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andy-warhol-marilynOver at the inaccurately named Struggleswithphilosophy, Edward proposes the sort of analysis necessary for avoiding the Hegemonic Fallacy and demanded by object-oriented philosophy. Meanwhile, Carl, over at the amusingly named Dead Voles (why this name, Carl?), chants “object-oriented philosophy, what is it good for?” As Carl puts it,

Among the various things ideas may be for, what they’re nearly always for is constituting discourse communities, conversations and like minds. For ideas in the present, then, that I don’t have a professional obligation to backtrack through all their assembled agendas and contexts, the questions for me are first: whether they’re getting anything done I see a need to get done; and second, whether I find the conversation and/or conversants compelling. In the case of the new philosophy I’m solid on the latter, which is why I’ve been engaging with it. But I’m really shaky on the former, which is why I keep feeling so dissatisfied. What the hell is this stuff for?

To this, Edward, without realizing that he’s responding, remarks,

The main objective of hybrid model analysis is to construct an object-oriented approach for researchers that avoids what Larval has termed the “Hegemonic Fallacy.” Instead of the researcher relying on one style of analysis, the hybrid model forces the researcher to explain the object of analysis in its diversity. For example, when the researcher is examining the object of cars in the world, the hybrid model would not allow the researcher to select one particular dimension of cars to explain their existence. The problem of selecting one dimension is that it would only reveal and prioritise one aspect of cars and neglect other factors. Imagine if I analysed the discursive construction of cars in various discourses. While the analysis of these discourses would prove invaluable, its language bias would fail to capture the hybrid nature of the object in question. The result of examine the discursive construction would be to remained traped within the hegemonic fallacy. The hybrid model would not neglect the importance of discourses disseminating meaning about cars, but it would claim there are other dimensions (political economy, environmental factors, technological capability, and so on) that construct the object. The challenge for the researcher is to conceptualise how all these dimensions interconnect and influence one another in the object of analysis.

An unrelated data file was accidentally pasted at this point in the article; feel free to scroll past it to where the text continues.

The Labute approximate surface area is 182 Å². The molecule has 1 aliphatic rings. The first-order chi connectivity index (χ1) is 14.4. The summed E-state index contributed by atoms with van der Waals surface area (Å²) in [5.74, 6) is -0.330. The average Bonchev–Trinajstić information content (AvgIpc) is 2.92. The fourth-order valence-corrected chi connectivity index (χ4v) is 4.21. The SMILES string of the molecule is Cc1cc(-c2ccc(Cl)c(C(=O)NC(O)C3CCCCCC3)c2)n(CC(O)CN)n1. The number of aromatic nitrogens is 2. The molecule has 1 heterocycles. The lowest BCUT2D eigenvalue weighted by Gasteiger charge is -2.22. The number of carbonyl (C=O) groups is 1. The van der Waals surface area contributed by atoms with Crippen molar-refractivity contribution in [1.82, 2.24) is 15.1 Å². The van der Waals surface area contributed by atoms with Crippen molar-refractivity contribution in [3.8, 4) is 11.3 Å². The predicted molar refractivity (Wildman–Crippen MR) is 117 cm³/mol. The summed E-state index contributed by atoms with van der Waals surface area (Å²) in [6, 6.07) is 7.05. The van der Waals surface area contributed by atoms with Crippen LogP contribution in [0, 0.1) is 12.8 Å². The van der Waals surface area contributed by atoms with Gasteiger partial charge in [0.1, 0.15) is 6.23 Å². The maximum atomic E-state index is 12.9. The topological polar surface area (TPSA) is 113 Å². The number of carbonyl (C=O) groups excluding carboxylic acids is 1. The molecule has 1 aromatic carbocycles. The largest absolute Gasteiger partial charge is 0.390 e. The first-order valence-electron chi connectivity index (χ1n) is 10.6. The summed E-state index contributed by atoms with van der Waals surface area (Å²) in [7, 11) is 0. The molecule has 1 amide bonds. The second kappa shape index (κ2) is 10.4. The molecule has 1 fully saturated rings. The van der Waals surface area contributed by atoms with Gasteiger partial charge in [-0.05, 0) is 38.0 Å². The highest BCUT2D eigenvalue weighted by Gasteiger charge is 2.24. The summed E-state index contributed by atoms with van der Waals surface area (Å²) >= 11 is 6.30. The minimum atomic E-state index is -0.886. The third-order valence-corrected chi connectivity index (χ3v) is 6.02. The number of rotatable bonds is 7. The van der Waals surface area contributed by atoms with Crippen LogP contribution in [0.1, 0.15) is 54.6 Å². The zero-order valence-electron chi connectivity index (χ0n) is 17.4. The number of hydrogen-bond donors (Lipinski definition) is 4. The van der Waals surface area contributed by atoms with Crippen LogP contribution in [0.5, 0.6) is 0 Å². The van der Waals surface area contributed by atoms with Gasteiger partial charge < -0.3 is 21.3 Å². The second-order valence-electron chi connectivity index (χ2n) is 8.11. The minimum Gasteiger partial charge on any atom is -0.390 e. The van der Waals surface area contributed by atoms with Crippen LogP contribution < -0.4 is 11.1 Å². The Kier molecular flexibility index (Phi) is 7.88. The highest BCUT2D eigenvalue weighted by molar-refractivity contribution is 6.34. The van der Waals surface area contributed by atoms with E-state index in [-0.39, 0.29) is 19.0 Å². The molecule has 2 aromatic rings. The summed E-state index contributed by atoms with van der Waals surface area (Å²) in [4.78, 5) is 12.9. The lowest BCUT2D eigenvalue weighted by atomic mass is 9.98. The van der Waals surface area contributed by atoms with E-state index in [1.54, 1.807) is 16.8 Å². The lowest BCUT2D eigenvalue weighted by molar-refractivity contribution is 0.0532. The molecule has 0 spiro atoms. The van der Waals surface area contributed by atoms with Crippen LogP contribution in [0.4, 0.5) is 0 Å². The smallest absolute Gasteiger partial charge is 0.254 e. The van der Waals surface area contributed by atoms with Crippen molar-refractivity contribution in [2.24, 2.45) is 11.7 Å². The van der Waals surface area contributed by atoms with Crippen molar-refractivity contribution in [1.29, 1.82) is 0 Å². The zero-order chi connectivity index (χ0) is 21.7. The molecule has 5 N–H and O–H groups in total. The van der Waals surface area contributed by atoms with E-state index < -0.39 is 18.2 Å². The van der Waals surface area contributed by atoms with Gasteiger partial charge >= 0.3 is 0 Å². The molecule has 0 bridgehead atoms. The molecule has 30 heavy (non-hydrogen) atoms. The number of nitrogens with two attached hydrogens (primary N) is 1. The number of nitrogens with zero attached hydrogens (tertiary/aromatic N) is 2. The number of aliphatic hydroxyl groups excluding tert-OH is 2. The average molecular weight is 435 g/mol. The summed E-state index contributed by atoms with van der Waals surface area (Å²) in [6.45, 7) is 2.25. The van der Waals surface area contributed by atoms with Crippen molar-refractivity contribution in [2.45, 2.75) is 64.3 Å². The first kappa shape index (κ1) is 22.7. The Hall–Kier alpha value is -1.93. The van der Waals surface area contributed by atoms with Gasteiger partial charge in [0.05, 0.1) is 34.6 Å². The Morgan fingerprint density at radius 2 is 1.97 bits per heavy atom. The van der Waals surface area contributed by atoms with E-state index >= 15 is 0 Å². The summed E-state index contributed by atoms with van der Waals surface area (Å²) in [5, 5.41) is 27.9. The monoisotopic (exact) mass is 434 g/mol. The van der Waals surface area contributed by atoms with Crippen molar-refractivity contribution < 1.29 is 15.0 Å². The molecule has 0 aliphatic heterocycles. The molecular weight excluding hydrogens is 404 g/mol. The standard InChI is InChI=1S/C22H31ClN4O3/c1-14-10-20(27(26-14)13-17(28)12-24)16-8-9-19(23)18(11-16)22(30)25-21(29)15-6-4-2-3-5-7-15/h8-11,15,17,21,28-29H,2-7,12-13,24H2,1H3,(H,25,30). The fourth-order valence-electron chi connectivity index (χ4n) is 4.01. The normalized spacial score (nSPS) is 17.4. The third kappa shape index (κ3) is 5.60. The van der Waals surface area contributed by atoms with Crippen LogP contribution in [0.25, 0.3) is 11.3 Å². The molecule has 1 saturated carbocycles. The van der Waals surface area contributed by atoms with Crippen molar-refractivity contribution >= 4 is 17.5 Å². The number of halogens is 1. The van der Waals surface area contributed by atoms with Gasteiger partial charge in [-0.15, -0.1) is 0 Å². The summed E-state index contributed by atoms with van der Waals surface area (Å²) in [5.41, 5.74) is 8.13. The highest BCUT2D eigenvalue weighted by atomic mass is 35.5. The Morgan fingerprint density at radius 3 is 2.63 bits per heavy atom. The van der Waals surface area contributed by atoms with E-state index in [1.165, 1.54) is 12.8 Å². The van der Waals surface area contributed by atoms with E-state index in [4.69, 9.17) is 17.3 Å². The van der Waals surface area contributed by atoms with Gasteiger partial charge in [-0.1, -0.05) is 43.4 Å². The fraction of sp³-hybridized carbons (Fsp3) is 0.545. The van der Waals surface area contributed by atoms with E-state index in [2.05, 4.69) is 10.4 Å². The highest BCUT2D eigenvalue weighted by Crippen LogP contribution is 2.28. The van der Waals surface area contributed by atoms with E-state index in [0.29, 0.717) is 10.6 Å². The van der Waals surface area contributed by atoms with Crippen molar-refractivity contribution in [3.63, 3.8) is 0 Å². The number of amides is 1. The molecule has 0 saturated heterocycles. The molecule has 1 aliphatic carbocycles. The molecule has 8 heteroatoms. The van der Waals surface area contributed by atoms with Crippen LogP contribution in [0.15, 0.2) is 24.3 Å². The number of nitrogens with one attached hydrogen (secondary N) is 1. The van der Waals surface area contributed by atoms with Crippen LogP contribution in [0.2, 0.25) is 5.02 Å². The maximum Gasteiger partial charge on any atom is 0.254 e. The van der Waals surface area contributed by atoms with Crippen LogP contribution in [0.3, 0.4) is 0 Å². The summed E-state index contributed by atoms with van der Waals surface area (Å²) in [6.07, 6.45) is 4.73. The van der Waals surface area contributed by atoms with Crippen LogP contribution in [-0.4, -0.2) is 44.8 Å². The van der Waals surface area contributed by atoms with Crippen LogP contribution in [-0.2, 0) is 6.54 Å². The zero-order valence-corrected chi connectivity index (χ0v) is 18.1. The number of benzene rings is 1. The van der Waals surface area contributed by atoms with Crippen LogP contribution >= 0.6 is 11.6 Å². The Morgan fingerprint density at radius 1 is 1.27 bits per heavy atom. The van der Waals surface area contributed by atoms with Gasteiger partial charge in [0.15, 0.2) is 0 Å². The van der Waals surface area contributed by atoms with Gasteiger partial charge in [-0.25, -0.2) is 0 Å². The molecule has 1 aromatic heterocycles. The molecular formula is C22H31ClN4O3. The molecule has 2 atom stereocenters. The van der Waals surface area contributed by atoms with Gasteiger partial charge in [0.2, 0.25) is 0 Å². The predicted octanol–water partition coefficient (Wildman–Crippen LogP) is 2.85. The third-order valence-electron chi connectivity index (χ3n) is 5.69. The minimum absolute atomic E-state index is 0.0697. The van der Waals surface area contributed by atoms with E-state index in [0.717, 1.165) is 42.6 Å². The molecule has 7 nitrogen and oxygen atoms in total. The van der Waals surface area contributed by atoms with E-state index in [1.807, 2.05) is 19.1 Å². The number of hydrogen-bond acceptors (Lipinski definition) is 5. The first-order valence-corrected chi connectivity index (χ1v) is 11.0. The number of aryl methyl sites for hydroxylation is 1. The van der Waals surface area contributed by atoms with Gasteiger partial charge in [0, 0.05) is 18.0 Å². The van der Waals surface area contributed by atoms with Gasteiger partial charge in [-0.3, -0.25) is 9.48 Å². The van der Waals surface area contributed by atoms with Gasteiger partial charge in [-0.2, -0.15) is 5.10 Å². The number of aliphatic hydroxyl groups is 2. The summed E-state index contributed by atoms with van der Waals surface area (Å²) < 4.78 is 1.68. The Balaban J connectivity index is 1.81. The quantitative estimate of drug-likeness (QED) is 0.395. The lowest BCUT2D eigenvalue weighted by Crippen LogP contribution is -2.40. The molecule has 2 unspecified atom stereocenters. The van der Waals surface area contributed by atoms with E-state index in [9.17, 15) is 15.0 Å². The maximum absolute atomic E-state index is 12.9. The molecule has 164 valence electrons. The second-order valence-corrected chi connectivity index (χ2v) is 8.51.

Quite right. My particular version of Object-Oriented Philosophy arises primarily from a dissatisfaction with the social and political theory that has been my bread and butter for over a decade. Here it’s important to keep in mind, as Harman has repeatedly emphasized, that there is no entity floating about called “Speculative Realism”, such that all Speculative Realists share these positions. Between Graham Harman, Iain Hamilton Grant, Ray Brassier, and Quentin Meillassoux there is no discernible shared position to be found. Indeed, there is a great deal of conflict among these positions, such that each of them is making very distinct ontological claims about the nature of the world. If, as Graham argues, there is some unity among the Speculative Realists, this is not to be found among their shared positions but rather in what they are against. That is, the common thread linking the Speculative Realists is a dissatisfaction with correlationist and anti-realist paradigms of thought. In this respect, it wouldn’t be inaccurate to claim that there are a number of “Speculative Realists” that don’t refer to themselves as Speculative Realists. For example, Deleuze, under one reading, could be classified as a Speculative Realist. DeLanda certainly fits the bill, as does Alfred North Whitehead. Harman argues that Latour fits the bill, and I would add Stengers to this list as well.